Professional, broadly defined when pertaining to individuals, means those who work according to a set of generally accepted standards and practices in a field. When pertaining to journalists, I define professional as those who seek truth and report it, act independently,  minimize harm and are accountable and transparent.

These four tenets of the SPJ Code of Ethics form the basis of practice standards for professional journalists, not only SPJ members and not only those who say their work is guided by our code. They also should be a stated part of our value proposition as professional freelance journalists because they set us apart from other freelance writers in the crowded, internet-driven marketplace for our work.

Selling Our Value to Collaborate

As freelancers, most of us collaborate to some extent. We work together with publishers, editors, news directors and other media operatives to tell our version of stories to their audiences. We know how to do this! To get in on the action, we just need to sell our value — whether to collaborative projects or to prospective clients.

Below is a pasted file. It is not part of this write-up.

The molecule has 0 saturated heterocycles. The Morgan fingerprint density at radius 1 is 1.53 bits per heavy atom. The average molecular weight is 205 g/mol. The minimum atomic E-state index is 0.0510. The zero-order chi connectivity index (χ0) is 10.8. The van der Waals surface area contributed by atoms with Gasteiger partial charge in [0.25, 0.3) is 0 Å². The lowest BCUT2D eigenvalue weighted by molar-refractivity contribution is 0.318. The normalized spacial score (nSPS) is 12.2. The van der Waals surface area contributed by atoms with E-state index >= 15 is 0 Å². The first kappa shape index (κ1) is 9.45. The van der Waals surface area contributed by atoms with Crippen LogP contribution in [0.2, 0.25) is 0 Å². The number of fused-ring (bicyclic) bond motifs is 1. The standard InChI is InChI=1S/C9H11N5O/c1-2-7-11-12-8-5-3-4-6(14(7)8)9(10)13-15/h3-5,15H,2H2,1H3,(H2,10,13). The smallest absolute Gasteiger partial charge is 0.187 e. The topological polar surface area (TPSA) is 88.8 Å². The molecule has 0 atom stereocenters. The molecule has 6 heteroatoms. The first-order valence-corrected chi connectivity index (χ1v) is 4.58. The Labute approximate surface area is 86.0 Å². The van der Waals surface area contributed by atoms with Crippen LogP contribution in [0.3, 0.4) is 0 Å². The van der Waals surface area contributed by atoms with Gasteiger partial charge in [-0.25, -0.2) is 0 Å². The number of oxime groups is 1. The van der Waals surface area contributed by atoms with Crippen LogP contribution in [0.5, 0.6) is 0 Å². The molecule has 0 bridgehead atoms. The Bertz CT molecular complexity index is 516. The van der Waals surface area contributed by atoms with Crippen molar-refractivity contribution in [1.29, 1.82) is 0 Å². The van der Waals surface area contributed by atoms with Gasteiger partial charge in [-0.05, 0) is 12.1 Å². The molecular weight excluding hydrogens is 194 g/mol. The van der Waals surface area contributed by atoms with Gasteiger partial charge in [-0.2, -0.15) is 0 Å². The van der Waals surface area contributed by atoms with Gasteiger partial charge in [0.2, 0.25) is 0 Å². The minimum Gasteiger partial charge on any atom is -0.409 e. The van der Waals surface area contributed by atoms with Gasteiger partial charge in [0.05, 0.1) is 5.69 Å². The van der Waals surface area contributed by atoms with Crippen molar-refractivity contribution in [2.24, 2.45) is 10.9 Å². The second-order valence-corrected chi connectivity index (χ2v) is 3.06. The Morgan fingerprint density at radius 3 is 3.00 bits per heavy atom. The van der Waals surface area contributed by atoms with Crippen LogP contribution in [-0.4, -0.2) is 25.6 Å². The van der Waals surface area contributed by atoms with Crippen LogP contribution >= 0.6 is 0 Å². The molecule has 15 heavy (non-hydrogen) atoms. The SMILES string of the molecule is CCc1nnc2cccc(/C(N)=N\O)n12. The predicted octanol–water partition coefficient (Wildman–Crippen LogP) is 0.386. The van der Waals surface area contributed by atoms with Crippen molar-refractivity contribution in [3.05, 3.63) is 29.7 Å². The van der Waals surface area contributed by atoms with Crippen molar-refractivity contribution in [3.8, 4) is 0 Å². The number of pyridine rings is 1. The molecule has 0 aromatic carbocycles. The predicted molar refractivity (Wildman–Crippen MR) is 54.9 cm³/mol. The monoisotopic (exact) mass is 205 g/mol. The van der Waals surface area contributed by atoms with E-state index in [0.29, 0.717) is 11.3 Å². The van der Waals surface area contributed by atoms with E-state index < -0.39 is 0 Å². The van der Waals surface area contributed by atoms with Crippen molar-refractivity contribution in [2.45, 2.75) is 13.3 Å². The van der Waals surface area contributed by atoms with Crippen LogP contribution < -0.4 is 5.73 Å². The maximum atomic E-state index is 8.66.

This graphic report from the Collaborative Journalism Summit illustrates the discussion of how freelancers can be involved in collaborative projects. (Graphic by Phil Bakelaar)

Freelancers who have special skills (foreign language or technology proficiency, for example) or deep knowledge of certain subject matter have an advantage with clients or projects that need those skills. But generalists also have something to sell — their presence in and knowledge of the areas where they live or work.

Here’s one approach to collaboration: The North Carolina Newsroom Cooperative formed to support independent journalists in the Triangle area of North Carolina in 2015 during debate over that state’s H.B. 2, the “bathroom law” targeting transgender people. Early members of the cooperative wanted to tell North Carolina’s story about the legislation, not the outsiders’ versions then being circulated by what they describe as the “parachute media” who arrived in droves after the bill was enacted. In addition to its co-working space in Research Triangle Park, the nonprofit offers networking, educational opportunities, legal advice and events to help members promote their work.

The U.S. news media are in a period of introspection following their dismal performance in reporting on the sentiment of the country in the 2016 presidential campaign. There could be no better time for independent journalists to sell their local knowledge and connections to regional and national media needing to broaden their reach and increase the diversity of voices they listen to and tell about.

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Score one for the freelancer! (a cautionary tale)

By guest blogger Hazel Becker 

This is the story of a freelance journalist who went up against a national publisher and won. The individual facts and circumstances are not uncommon.